This process creates the required entities in the configured Azure subscription. Once completed, we have a new Web API project in the Visual Studio solution.

The following screenshot is the representation of a new Mobile Service project:

Building Web Services with Microsoft Azure

When we create a Mobile Service Web API project, the following NuGet packages are referenced in addition to the default ASP.NET Web API NuGet packages:



WindowsAzure MobileServices Backend

This package enables developers to build scalable and secure .NET mobile backend hosted in Microsoft Azure. We can also incorporate structured storage, user authentication, and push notifications.

Assembly: Microsoft.WindowsAzure.Mobile.Service

Microsoft Azure Mobile Services .NET Backend Tables

This package contains the common infrastructure needed when exposing structured storage as part of the .NET mobile backend hosted in Microsoft Azure.

Assembly: Microsoft.WindowsAzure.Mobile.Service.Tables

Microsoft Azure Mobile Services .NET Backend Entity Framework Extension

This package contains all types necessary to surface structured storage (using Entity Framework) as part of the .NET mobile backend hosted in Microsoft Azure.

Assembly: Microsoft.WindowsAzure.Mobile.Service.Entity

Additionally, the following third-party packages are installed:




Since Mobile Services provides a default SQL database, it leverages Entity Framework to provide an abstraction for the data entities.


AutoMapper is a convention based object-to-object mapper. It is used to map legacy custom entities to DTO objects in Mobile Services.

OWIN Server and related assemblies

Mobile Services uses OWIN as the default hosting mechanism. The current template also adds:

  • Microsoft OWIN Katana packages to run the solution in IIS
  • Owin security packages for Google, Azure AD, Twitter, Facebook


This is the favorite Inversion of Control (IoC) framework.

Azure Service Bus

Microsoft Azure Service Bus provides Notification Hub functionality.

We now have our Mobile Services Web API project created. The default project added by Visual Studio is not an empty project but a sample implementation of a Mobile Service-enabled Web API. In fact, a controller and Entity Data Model are already defined in the project. If we hit F5 now, we can see a running sample in the local Dev environment:

Building Web Services with Microsoft Azure

Note that Mobile Services modifies the WebApiConfig file under the App_Start folder to accommodate some initialization and configuration changes:

   ConfigOptions options = new ConfigOptions();
   HttpConfiguration config = ServiceConfig.Initialize     (new ConfigBuilder(options));

In the preceding code, the ServiceConfig.Initialize method defined in the Microsoft.WindowsAzure.Mobile.Service assembly is called to load the hosting provider for our mobile service. It loads all assemblies from the current application domain and searches for types with HostConfigProviderAttribute. If it finds one, the custom host provider is loaded, or else the default host provider is used.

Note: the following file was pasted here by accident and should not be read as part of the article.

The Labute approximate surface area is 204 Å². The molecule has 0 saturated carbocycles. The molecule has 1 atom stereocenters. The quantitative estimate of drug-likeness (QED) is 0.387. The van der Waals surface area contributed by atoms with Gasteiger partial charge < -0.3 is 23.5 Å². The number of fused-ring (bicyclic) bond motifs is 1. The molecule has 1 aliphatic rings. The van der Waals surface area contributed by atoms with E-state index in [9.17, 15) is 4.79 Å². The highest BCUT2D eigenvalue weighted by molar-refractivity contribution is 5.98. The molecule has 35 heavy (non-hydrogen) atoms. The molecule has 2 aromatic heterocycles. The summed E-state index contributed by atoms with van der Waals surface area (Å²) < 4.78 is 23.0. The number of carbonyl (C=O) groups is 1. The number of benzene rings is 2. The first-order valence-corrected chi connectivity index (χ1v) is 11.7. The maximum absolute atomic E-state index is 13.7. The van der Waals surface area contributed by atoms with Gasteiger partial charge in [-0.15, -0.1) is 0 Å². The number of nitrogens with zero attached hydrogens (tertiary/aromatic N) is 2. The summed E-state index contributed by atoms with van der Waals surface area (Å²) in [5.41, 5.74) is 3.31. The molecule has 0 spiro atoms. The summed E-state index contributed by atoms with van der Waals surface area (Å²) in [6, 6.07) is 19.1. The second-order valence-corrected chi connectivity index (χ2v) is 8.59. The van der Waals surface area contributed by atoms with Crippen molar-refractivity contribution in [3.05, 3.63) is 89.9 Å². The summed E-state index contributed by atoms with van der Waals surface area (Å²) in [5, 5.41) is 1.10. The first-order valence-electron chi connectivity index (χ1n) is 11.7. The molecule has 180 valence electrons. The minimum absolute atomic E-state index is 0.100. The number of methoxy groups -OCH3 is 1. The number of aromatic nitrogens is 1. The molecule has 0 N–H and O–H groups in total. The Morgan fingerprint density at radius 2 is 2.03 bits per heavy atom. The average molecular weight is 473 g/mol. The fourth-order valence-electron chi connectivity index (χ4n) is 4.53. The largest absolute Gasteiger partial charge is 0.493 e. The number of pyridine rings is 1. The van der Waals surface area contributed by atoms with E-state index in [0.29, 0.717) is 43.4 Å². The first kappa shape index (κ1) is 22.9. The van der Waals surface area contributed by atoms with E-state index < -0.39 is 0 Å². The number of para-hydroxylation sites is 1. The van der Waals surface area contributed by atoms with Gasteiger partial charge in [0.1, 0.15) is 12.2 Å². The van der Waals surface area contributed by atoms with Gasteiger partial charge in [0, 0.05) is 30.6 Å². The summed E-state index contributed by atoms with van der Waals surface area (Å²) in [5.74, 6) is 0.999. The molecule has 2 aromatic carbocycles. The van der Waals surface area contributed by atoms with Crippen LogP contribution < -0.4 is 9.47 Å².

Let’s extend the project to develop our scenario.

Defining the data model

We now create the required entities and data model. Note that while the entities have been kept simple for this article, in the real-world application, it is recommended to define a data architecture before creating any data entities.

For our scenario, we create two entities that inherit from Entity Data. These are described here.


Record is an entity that represents data for the medical emergency. We use the Record entity when invoking CRUD operations using our controller. We also use this entity to update doctor allocation and status of the request as shown:

namespace Contoso.Hospital.Entities
   /// <summary>
   /// Emergency Record for the hospital
   /// </summary>
public class Record : EntityData
       public string PatientId { get; set; }
       public string InsuranceId { get; set; }
       public string DoctorId { get; set; }
       public string Emergency { get; set; }
       public string Description { get; set; }
       public string Location { get; set; }
       public string Status { get; set; }


The Doctor entity represents the doctors that are registered practitioners in the area, the service will search for the availability of a doctor based on the properties of this entity. We will also assign the primary DoctorId to the Record type when a doctor is assigned to an emergency. The schema for the Doctor entity is as follows:

amespace Contoso.Hospital.Entities
   public class Doctor: EntityData
       public string Speciality{ get; set; }
       public string Location { get; set; }
       public bool Availability{ get; set; }


In this article, we looked at a solution for developing a Web API that targets mobile developers.

Resources for Article:

Further resources on this subject: